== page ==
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December 9, 2013

Internet Firms Continue Campaign for Reformation of U.S. Spy Agency

A coalition of the U.S.’s top Internet companies once again is asking the U.S. government to crack down on the spying activities of the National Security agency.

Google, Yahoo, Apple, Microsoft, Facebook, Twitter, LinkedIn and AOL have penned a joint letter to President Barack Obama and members of Congress asking for the reformation of the NSA’s surveillance practices to such an extent that the changes, if enacted, would drastically restyle the agency’s operations.

The letter reads:

We understand that governments have a duty to protect their citizens. But this summer’s revelations highlighted the urgent need to reform government surveillance practices worldwide. The balance in many countries has tipped too far in favor of the state and away from the rights of the individual — rights that are enshrined in our Constitution. This undermines the freedoms we all cherish. It’s time for a change.

For our part, we are focused on keeping users’ data secure — deploying the latest encryption technology to prevent unauthorized surveillance on our networks and by pushing back on government requests to ensure that they are legal and reasonable in scope.

We urge the U.S. to take the lead and make reforms that ensure that government surveillance efforts are clearly restricted by law, proportionate to the risks, transparent and subject to independent oversight.

The companies, which have formed an alliance called Reform Government Surveillance group, have also launched a website devoted to the reform of government surveillance across the globe. The group is urging the U.S. to lead the way as an example to other countries.

“Reports about government surveillance have shown there is a real need for greater disclosure and new limits on how governments collect information,” Facebook CEO Mark Zuckerberg said. “The U.S. government should take this opportunity to lead this reform effort and make things right.”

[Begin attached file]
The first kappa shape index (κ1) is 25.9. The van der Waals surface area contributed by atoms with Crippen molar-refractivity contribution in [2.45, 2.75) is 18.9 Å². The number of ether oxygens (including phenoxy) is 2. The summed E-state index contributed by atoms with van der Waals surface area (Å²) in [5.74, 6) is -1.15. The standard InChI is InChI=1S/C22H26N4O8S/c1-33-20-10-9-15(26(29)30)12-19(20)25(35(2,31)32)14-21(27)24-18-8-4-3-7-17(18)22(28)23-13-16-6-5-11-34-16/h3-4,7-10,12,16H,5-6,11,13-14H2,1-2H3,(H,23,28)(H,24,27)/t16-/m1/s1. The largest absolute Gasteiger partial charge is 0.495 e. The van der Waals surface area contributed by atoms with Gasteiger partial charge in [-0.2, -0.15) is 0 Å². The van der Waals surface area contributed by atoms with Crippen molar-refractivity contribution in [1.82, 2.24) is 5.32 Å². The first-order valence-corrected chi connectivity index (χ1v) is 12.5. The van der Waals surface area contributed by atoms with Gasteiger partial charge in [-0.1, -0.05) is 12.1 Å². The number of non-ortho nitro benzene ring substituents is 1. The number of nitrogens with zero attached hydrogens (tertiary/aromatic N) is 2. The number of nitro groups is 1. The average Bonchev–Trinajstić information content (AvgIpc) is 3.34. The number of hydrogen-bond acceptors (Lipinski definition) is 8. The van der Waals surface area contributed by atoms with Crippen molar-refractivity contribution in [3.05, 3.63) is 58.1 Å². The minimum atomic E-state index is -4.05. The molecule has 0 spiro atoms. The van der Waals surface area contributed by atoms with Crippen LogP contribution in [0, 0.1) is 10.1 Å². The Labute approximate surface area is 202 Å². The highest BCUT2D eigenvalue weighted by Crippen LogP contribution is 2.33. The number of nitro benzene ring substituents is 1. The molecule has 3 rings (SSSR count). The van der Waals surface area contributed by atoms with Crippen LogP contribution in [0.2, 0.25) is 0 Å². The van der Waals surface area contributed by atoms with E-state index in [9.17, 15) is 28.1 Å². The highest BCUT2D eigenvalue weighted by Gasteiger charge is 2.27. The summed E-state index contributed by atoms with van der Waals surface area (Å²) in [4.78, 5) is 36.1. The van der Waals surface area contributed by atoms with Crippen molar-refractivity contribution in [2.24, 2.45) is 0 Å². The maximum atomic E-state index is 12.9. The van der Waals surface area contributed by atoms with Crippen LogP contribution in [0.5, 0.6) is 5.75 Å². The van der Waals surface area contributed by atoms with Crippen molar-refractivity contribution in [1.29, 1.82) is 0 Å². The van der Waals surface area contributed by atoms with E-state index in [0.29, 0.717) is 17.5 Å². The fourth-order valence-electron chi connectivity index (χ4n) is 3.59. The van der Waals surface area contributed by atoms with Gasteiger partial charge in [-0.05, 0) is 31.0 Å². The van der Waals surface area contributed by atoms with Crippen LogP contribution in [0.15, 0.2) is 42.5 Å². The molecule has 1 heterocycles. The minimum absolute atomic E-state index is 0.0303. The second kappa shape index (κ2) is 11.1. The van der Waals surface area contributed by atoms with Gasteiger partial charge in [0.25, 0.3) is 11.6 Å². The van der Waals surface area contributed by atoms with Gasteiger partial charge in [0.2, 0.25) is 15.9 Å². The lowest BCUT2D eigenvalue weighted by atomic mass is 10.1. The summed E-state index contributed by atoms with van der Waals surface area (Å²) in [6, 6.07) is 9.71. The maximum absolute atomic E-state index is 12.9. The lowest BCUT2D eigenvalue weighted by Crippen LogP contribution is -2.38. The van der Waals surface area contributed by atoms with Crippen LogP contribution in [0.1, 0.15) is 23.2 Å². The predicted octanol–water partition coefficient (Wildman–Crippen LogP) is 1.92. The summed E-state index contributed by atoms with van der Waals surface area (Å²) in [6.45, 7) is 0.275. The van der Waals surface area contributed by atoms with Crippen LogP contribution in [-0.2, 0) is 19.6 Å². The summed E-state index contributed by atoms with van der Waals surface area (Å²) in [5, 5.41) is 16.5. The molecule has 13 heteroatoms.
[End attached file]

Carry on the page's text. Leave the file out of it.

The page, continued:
The website lays out the five main principles the group hopes to see enacted.

The principles are:

  1. Limiting Governments’ Authority to Collect Users’ Information

Governments should codify sensible limitations on their ability to compel service providers to disclose user data that balance their need for the data in limited circumstances, users’ reasonable privacy interests, and the impact on trust in the Internet. In addition, governments should limit surveillance to specific, known users for lawful purposes, and should not undertake bulk data collection of Internet communications.

2. Oversight and Accountability

Intelligence agencies seeking to collect or compel the production of information should do so under a clear legal framework in which executive powers are subject to strong checks and balances. Reviewing courts should be independent and include an adversarial process, and governments should allow important rulings of law to be made public in a timely manner so that the courts are accountable to an informed citizenry.

3. Transparency About Government Demands